AUSTRALIA: July 15, 2008
Topless demonstrators from People for Ethical Treatment of Animals (PETA) protest outside a fast food outlet in central Sydney.
'Chicks' ruffle police feathers in topless protest
BY CARRIE BERDON
15/07/2008 12:00:00 AM
It's not known whether World Youth Day pilgrims found the sight of semi-naked women protesting in a cage annoying, but three women were arrested for doing just that outside a KFC restaurant in Sydney.
The topless women from animal rights group People for the Ethical Treatment of Animals were arrested yesterday afternoon while protesting outside the restaurant over Kentucky Fried Chicken's alleged treatment of chickens in factories and slaughter-houses. The women wearing only lacy, yellow bikini bottoms were inside a large cage, holding signs that read ''Chicks Agree: Boycott KFC''.
One of the protesters claimed they were roughly handled by police, and said this was because of increased police powers, which came into force on July 1 and will remain in place until the July 31.
But police denied special powers brought in for this week's Catholic World Youth Day were the catalyst for the arrests.
PETA protester Ashley Fruno, 22, said, ''We didn't expect such harsh treatment from the police.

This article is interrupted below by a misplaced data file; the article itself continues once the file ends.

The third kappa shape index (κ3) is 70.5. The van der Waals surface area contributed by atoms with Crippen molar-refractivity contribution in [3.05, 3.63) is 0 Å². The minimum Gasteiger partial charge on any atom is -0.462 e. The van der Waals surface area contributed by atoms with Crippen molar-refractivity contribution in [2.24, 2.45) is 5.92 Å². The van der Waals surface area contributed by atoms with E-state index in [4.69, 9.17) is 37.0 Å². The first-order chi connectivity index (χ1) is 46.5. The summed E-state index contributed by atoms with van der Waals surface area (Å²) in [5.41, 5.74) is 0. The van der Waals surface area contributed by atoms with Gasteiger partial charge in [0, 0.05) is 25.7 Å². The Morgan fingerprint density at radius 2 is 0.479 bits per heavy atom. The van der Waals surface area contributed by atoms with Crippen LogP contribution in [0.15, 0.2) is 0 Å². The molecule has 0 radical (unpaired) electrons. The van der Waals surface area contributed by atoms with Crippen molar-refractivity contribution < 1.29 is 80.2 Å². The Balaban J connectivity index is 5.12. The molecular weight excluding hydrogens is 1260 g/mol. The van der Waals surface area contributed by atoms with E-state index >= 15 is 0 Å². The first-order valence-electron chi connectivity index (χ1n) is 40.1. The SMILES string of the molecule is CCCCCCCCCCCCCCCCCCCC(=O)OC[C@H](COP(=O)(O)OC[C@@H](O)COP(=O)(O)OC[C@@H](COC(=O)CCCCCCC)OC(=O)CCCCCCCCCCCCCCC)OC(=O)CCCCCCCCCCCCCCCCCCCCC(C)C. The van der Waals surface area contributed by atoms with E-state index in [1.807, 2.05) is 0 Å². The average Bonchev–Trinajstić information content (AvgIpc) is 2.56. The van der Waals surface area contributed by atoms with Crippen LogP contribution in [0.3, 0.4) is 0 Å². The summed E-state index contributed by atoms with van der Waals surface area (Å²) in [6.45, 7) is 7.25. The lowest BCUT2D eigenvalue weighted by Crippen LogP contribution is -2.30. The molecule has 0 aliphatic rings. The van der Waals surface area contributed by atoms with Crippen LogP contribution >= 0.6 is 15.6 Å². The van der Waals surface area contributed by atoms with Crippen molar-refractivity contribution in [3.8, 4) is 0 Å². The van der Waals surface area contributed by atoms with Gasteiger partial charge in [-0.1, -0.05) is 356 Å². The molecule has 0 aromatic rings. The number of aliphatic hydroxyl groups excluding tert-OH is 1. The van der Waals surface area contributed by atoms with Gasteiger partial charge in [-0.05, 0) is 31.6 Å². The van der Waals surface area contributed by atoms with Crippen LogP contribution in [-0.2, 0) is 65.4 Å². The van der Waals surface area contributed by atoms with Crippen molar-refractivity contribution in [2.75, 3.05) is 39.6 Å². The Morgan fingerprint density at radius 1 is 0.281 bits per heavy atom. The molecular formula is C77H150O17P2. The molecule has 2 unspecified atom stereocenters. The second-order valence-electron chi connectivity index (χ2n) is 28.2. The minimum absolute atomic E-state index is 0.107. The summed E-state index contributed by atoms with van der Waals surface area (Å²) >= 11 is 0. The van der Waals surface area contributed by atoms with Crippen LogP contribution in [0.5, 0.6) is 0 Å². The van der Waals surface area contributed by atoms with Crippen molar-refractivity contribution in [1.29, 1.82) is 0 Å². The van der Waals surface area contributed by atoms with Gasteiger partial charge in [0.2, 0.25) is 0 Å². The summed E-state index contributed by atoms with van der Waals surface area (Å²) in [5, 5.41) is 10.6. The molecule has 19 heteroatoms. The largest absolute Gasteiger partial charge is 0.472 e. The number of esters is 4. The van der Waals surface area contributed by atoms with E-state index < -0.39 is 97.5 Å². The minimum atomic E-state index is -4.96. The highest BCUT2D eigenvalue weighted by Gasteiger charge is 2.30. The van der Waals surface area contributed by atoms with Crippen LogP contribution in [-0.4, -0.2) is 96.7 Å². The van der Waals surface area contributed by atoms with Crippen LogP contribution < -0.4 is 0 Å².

''In our experience, police here in Australia have been very lenient towards protesters, so we certainly didn't expect this.
''It looks like it was due to the World Youth Day events going on and the new regulations.''
Under the laws, emergency and rural fire service volunteers have the right to move on people deemed to be causing ''inconvenience or annoyance'' to pilgrims during World Youth Day celebrations and face fines of up to $5500. But NSW Police, who said the protesters were causing a stir among passers-by, denied using any new powers on the KFC protesters.
The three women, Ms Fruno, 22, Fawn Porter, 20, and Carla Lobos, 32, protested for about 40 minutes before being arrested about 1pm.
Ms Fruno said, ''People were shocked, but we think we went a long way in educating people about the way KFC treats its chickens.
''And of course, the discomfort of the protest, being arrested and the chaos is certainly nothing compared to what the animals go through.''
The three women were held for about 90 minutes for questioning but were later released without charge.
KFC later issued a pun-laden statement, making light of the protesters' action.
The fast-food giant's operations general manager Angus Armstrong, issued a statement saying,''It was clear that recent protests were not abreast of chicken farming practices in Australia.
''This issue was overexposed before today's protest. We do not own or operate chicken farms, but work closely with reputable suppliers, government and industry bodies regarding humane farming methods in accordance with Australia's high standards.''
The protest follows former Baywatch star and PETA supporter Pamela Anderson's non-topless protest at a Gold Coast KFC last week and is part of a four-year global campaign against the fast-food chain over the way chickens are raised, slaughtered and transported. AAP